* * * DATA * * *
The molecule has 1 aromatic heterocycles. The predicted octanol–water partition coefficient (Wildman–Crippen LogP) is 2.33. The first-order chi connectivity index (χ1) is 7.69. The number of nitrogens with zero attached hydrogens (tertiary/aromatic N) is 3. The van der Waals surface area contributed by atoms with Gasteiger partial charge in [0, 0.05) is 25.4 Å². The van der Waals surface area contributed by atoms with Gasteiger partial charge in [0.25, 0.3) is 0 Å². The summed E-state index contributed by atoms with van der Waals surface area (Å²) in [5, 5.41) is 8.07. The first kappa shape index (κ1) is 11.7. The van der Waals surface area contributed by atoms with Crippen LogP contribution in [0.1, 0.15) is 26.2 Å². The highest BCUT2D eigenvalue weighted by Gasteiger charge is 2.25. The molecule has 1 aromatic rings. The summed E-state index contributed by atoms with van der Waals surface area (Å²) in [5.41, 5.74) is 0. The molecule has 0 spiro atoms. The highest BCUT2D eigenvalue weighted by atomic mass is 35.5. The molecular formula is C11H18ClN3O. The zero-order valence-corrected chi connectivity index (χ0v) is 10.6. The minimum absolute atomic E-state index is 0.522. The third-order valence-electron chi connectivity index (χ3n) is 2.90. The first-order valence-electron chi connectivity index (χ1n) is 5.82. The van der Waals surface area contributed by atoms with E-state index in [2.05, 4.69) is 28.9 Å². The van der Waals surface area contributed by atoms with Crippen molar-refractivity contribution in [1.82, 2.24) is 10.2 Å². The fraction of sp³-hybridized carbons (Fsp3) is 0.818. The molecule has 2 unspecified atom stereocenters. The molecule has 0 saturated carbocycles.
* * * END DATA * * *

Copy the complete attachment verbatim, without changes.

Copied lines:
The molecule has 1 aromatic heterocycles. The predicted octanol–water partition coefficient (Wildman–Crippen LogP) is 2.33. The first-order chi connectivity index (χ1) is 7.69. The number of nitrogens with zero attached hydrogens (tertiary/aromatic N) is 3. The van der Waals surface area contributed by atoms with Gasteiger partial charge in [0, 0.05) is 25.4 Å². The van der Waals surface area contributed by atoms with Gasteiger partial charge in [0.25, 0.3) is 0 Å². The summed E-state index contributed by atoms with van der Waals surface area (Å²) in [5, 5.41) is 8.07. The first kappa shape index (κ1) is 11.7. The van der Waals surface area contributed by atoms with Crippen LogP contribution in [0.1, 0.15) is 26.2 Å². The highest BCUT2D eigenvalue weighted by Gasteiger charge is 2.25. The molecule has 1 aromatic rings. The summed E-state index contributed by atoms with van der Waals surface area (Å²) in [5.41, 5.74) is 0. The molecule has 0 spiro atoms. The highest BCUT2D eigenvalue weighted by atomic mass is 35.5. The molecular formula is C11H18ClN3O. The zero-order valence-corrected chi connectivity index (χ0v) is 10.6. The minimum absolute atomic E-state index is 0.522. The third-order valence-electron chi connectivity index (χ3n) is 2.90. The first-order valence-electron chi connectivity index (χ1n) is 5.82. The van der Waals surface area contributed by atoms with E-state index in [2.05, 4.69) is 28.9 Å². The van der Waals surface area contributed by atoms with Crippen molar-refractivity contribution in [1.82, 2.24) is 10.2 Å². The fraction of sp³-hybridized carbons (Fsp3) is 0.818. The molecule has 2 unspecified atom stereocenters. The molecule has 0 saturated carbocycles.